Do you work with online influencers, or are you one?
Online influencers who neglect the law can be censored, fined, or even banned from social channels if they don’t follow the rules.
Agencies supporting online influencers, their staff, and even brands can be held liable if an online influencer makes a wrong move.
A reputable business lawyer can help you avoid making these mistakes and ruining your reputation.
VIDEO: Social Media Legal Issues in Business – 5 Tips from a business lawyer
1. Not Reading FTC Guidelines
All online influencers should be familiar with The Federal Trade Commission (FTC) regulations on product endorsements and online advertising.
All online advertising must tell the truth, not be misleading to customers, and you must substantiate all advertising claims.
Download our FREE Social Media Influencer’s Guide for an easy-to-understand overview of FTC guidelines and regulations.
2. Not Monitoring Testimonials and Reviews
Online influencers need to monitor what people are saying about you online and be ready to respond to any potential threats that could put you in legal jeopardy.
This includes reviews and fan testimonials.
Here’s more information on whether or not you can get sued for a bad review.
3. Intellectual Property Issues
All online influencers, agencies, designers, content creators, and their partner brands need to be clear about who holds the property rights for all content, including:
- Website content
- Social posts
- Email marketing
Generally, if the online influencer created the content from scratch, they own the copyright. However, brands may not use this content without express permission, or they could be held liable.
The brand and influencer should have a clear contract which details intellectual property.
This might sound simple, but the internet does have “grey areas” where people borrow material and do not attribute it. To add to that, each social media site has its own rules about re-sharing content.
Read more about legal issues for social influencers here.
4. Violating Rights of Publicity
Online influencers should not use the image, name, likeness, or even quotes from a celebrity to promote their business or brand on social media.
Even if an influencer has permission to use a photo, the photo also must be used in the context in which the person believed it would be used.
If an ad conveys something deceptive or harmful that offends or embarrasses the person, an influencer could be sued for portraying them in a false light.
A person can sue an online influencer for misappropriation of likeness if she uses a photograph of someone for commercial use without consent. For instance, an image pulled from a free photo site like Pexels or Unsplash.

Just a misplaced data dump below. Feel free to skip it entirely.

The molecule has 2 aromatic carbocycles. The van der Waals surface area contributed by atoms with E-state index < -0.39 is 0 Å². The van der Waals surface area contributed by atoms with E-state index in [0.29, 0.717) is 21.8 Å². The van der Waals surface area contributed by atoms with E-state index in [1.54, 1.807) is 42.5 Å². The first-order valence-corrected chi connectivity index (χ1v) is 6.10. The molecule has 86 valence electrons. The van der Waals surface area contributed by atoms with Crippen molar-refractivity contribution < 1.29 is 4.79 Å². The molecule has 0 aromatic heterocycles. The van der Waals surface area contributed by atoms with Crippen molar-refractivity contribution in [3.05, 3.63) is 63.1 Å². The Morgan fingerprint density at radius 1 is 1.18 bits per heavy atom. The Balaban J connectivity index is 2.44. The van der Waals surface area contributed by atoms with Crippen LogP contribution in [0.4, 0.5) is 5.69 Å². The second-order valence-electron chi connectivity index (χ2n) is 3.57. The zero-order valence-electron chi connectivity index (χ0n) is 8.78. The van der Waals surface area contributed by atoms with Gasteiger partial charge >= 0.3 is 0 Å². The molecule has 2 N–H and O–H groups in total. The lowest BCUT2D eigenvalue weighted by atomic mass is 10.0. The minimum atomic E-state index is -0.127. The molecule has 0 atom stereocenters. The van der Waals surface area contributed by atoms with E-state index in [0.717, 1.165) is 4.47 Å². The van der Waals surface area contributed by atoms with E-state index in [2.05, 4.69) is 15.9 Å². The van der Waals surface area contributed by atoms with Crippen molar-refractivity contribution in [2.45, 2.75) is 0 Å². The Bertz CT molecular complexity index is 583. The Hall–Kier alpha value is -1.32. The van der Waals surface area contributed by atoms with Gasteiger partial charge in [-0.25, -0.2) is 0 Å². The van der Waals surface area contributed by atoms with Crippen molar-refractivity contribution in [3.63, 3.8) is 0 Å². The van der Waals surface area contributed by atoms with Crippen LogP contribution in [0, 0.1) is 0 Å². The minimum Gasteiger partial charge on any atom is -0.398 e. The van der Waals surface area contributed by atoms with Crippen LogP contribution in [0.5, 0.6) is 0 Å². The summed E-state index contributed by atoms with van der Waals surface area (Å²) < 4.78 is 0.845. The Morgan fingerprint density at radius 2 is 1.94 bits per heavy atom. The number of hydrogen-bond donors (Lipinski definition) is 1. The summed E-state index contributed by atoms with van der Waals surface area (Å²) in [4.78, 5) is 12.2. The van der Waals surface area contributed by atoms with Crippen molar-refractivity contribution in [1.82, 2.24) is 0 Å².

Posts may also violate their rights if they have used an image owned by a third party.
5. Lack of Clear Disclosure
Online influencers must ensure that they disclose their relationship with a brand; otherwise, they face fines and penalties from the FTC.
FTC guidelines tell influences they must disclose their “material connections” with brands, even if the brands are friends or family.
Further, this disclosure must be complete and obvious. In most cases, a simple hashtag is not enough to communicate this. However, using the hashtag #ad near the front o a post is usually enough to disclose.
Brands, agencies, and content creators working for online influencers need to make sure that they are clear with the influencer concerning the duty to disclose.
6. Truth in Advertising
Anything an online influencer is endorsing must be done so in a truthful way. Furthermore, the claims should be able to be substantiated. They can’t be misleading, otherwise, the brand could be liable to what the influencer says.
Agencies and other partners of influencers need to be aware of this and make sure influencers have been advised.
7. Running Contests and Sweepstakes
Social media sweepstakes sometimes require legal clearance for various reasons. Any online influencer thinking of running a contest needs to understand their contract and country or region guidelines.
8. Posting Offensive Content
While online influencers have a First Amendment right to free speech, social media sites control the message the influencers are trying to convey.
There is no consistency in monitoring or enforcement. Influencers’ messages are at the discretion of the monitoring staff at each of these platforms.
There is no continuity, and there is no guidance in how an influencer can navigate the arbitrary enforcement practices of social media platforms.
Online influencers should always read the terms of service for social media platforms to check about posting guidelines and other issues mentioned here.
Read more about censorship on social media here.
9. Reposting Content
Reusing images or copy without explicit attribution can land online influencers in hot water. However, each social platform has different rules for reposting, and in some cases, this is acceptable.
Using hashtags like #retweet and #regram may help protect you but is not guaranteed.
Call a Business Law Professional Today
Like any entrepreneur, online influencers should be serious about protecting their reputation and business.
If you’re stuck or have questions about the laws that apply to online influencers or any other issue, don’t hesitate to call 303-780-7333 or schedule an appointment online.
You can also download our FREE Social Media Influencer Guide here.
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